The Girls Are Back on Top; ONE TO CATCH: Sex and the City's Kim Cattrall, Cynthia Nixon, Kristin Davis and Sarah Jessica Parker
Byline: Matthew Bond
What the Sex And The City movie pulls off so brilliantly is a sudden,even shocking change of pace and tone. One minute - or to be strictly accurate,for more than 30 minutes - we're in the frothy, frivolous world of vertiginousheels, designer labels and fashionable New York restaurants that we've come toexpect from Carrie and her girly gang; the next ... well, the film's makerswould, very understandably, prefer me not to tell you about the crucial turningpoint.
So let me just say that you may need a tissue or two as those Big Apple galsserve up one big shock and then a series of smaller ones that collectivelyoffer some surprisingly telling insights into the pain and perils of modernrelationships, and see betrayal, forgiveness and that very 21st Centuryphenomenon - sheer boredom - all featuring large.
Just as with last week's Indiana Jones film, the makers of SATC fullyacknowledge the passing of real time. It is four years since the much-lovedtelevision series ended with Carrie Bradshaw (Sarah Jessica Parker) abandoningher Parisian foray, falling into the arms of her on-off love Mr Big andreturning to her faithful friends - Miranda, Charlotte and Samantha - in NewYork. As the film gets under way, Carrie and Big (Chris Noth) are about to moveinto a ritzy apartment and her writing career is going from strength tostrength.
Life, one rapidly gets the impression, is pretty good for Carrie, although, asthe first minidress and high heels with sockscombo reveals, time has donenothing for her extraordinary dress sense.
As for her somewhat more serious friends, red-headed Miranda (Cynthia Nixon) isleading an increasingly badtempered, no-sex-in- Brooklyn sort of life, tryingto balance a full- time career as a lawyer with the demands of being a wife andmother. Charlotte ( Kristin Davis), the perky, preppy brunette, is on a moreeven keel as a Fifth Avenue princess, armed with a rich, doting husband and anadored adopted child. amantha (Kim Cattrall), the blonde man-eater and the mostsenior of the gang, has been successfully treated for her breast cancer and hasmoved to Hollywood to manage the career of the much younger, much blonder actorshe bedded - and, for once, stayed with - a few years ago.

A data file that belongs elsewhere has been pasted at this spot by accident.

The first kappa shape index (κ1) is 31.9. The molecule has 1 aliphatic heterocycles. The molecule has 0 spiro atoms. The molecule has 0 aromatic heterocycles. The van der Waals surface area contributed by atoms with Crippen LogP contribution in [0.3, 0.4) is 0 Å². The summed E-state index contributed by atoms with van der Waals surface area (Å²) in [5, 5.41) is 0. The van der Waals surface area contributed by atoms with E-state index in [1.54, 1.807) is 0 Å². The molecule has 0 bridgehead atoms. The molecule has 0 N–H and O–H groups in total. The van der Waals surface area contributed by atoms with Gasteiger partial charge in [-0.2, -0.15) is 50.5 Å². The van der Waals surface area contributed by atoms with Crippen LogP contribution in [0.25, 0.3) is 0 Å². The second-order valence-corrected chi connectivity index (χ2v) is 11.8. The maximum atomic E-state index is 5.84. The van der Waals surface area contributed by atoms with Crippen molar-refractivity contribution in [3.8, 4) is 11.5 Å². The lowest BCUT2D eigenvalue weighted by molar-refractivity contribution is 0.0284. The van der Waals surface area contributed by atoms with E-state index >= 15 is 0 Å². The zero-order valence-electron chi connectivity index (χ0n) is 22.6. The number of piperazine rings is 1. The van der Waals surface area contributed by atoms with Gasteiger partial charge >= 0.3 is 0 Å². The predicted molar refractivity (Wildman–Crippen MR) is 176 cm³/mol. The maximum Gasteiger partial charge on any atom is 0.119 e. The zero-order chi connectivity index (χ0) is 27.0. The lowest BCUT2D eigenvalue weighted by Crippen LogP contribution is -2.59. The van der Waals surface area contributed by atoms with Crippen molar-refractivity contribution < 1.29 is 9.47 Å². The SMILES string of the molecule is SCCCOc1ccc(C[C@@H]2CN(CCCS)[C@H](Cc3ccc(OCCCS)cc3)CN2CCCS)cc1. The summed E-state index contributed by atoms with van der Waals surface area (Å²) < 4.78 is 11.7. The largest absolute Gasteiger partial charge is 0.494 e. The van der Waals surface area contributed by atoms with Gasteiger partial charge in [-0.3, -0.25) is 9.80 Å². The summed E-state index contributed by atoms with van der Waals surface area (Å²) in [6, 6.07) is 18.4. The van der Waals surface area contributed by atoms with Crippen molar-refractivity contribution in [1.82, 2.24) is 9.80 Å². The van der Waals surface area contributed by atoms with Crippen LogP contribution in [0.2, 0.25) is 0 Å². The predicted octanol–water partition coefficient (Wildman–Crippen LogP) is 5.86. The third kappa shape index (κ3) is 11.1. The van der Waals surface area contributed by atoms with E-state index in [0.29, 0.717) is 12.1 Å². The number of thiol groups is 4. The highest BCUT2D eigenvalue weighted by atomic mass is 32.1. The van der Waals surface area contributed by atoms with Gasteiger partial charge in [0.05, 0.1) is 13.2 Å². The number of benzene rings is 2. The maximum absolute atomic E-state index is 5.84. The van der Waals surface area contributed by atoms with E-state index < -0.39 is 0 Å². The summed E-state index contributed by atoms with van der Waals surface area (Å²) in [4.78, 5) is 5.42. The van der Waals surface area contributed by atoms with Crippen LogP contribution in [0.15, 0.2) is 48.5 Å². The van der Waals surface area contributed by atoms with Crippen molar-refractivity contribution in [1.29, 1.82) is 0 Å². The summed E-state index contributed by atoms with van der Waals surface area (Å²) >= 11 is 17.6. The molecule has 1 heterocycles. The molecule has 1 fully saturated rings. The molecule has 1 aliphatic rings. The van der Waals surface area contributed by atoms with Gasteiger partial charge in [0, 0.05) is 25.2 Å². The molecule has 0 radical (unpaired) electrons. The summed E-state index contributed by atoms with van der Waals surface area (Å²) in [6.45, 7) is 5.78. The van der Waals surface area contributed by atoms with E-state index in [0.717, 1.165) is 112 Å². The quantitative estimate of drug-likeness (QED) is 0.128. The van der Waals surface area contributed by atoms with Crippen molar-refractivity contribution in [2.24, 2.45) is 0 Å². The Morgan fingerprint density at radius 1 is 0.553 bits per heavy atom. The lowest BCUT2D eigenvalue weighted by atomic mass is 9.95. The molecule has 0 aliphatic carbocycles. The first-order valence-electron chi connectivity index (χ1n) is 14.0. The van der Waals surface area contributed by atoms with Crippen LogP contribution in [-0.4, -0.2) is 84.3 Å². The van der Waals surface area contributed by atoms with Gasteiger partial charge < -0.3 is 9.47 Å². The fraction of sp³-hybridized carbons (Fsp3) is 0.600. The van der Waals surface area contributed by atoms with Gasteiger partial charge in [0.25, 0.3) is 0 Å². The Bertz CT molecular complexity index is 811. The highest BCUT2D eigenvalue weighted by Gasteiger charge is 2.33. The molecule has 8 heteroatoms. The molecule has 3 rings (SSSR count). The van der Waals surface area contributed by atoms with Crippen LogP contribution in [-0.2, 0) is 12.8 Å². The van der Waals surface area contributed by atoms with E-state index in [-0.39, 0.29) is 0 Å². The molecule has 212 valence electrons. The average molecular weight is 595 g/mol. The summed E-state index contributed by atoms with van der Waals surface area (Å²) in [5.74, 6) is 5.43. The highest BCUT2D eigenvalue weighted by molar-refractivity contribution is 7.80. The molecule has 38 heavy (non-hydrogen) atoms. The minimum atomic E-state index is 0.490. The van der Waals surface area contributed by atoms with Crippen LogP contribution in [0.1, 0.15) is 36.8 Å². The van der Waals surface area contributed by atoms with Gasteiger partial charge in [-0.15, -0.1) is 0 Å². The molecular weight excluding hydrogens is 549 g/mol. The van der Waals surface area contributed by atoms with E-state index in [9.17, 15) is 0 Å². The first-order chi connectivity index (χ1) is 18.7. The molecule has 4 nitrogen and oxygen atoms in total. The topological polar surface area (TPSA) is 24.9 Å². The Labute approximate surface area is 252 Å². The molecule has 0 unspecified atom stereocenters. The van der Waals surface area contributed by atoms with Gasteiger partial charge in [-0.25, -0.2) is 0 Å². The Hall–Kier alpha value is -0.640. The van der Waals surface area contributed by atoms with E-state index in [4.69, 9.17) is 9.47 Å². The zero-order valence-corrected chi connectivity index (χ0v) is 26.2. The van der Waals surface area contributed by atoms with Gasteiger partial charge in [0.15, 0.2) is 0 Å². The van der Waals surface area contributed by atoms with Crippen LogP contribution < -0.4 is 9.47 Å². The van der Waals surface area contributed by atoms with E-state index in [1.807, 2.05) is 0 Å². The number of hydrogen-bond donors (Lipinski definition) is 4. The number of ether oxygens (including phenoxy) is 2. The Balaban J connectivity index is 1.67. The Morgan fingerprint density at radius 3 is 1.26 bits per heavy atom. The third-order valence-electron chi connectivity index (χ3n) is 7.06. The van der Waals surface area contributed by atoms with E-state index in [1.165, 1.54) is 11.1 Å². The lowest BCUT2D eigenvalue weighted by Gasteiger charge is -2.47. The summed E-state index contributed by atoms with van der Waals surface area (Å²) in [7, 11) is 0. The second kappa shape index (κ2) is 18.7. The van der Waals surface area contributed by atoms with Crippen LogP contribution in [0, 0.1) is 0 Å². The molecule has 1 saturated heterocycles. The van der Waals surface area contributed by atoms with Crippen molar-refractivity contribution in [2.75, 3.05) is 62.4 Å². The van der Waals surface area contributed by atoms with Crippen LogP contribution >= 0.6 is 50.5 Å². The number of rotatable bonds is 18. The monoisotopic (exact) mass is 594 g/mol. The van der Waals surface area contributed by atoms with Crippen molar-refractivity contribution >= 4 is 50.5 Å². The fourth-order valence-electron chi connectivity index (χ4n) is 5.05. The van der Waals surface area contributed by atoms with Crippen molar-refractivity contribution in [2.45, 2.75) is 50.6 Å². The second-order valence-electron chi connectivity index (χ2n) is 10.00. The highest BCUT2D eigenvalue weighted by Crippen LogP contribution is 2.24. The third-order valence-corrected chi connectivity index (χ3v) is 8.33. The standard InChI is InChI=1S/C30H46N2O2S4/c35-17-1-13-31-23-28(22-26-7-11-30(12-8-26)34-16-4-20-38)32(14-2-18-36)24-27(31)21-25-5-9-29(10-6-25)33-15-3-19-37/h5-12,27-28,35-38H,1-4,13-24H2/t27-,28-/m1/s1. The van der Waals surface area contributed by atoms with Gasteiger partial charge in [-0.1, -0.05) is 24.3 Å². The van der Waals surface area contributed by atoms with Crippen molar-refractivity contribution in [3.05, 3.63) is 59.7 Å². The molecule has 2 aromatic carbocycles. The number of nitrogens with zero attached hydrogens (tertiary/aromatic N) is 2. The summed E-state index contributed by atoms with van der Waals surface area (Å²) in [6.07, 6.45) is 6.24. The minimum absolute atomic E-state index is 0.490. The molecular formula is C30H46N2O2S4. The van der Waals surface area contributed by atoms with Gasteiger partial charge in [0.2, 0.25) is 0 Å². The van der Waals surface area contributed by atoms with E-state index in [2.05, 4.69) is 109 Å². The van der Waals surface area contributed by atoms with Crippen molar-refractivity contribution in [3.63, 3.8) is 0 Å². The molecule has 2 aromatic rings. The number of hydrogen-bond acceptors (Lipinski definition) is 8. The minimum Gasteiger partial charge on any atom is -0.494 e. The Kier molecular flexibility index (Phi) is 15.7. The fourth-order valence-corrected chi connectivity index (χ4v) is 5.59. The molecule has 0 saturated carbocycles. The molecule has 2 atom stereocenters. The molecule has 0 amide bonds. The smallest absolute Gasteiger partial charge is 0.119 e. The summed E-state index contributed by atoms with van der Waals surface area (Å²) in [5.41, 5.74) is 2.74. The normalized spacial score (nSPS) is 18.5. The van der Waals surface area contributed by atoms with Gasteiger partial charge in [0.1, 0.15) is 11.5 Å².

For 30 minutes, it's unremarkable stuff, with Carrie's familiar voiceoverreminding us that for the ambitious, twentysomething girls who arrive in NewYork every year, life is all about the two 'L's - love and labels. Judging bythe thin story and the generous designer name-checks that ensue, it hasn'tchanged much by the time the girls reach fortysomething, like Carrie and herfriends.
Amid the blizzard of endorsements and a distinct shortage of the racy sex thatthe television series always tried to offer, any poor men who have been draggedalong may find themselves losing the will to live. All I can say is, don'texpect things to get better quickly, boys.
Writer-director Michael Patrick King does mix decent jokes with his pathos,with the waspish Samantha, as ever, having all the best lines, particularlyabout bikini waxes and wasabi sauce, although thankfully not at the same time.
One-liners apart, however, this is primarily a film about men behaving badly,and the reason why it will have an emotional resonance for many women - and apainful one for those men brave enough to stick it out - is that it's not justabout bad boys behaving badly. In this picture, the good guys let the sidedown, too.
The film does have its problems. Too many of the comic set-pieces - aninterview sequence, a sudden attack of food-poisoning - are over-familiar, andthere's also the unfortunate whiff of tokenism and stereotype as the barelysize zero Carrie recruits an unrepentantly rounded black PA (Jennifer Hudson).That said, the pair do have some nice scenes together.
I also have some doubts about the inevitable happy ending, although, withoutgiving away the entire plot, it is impossible to say why. …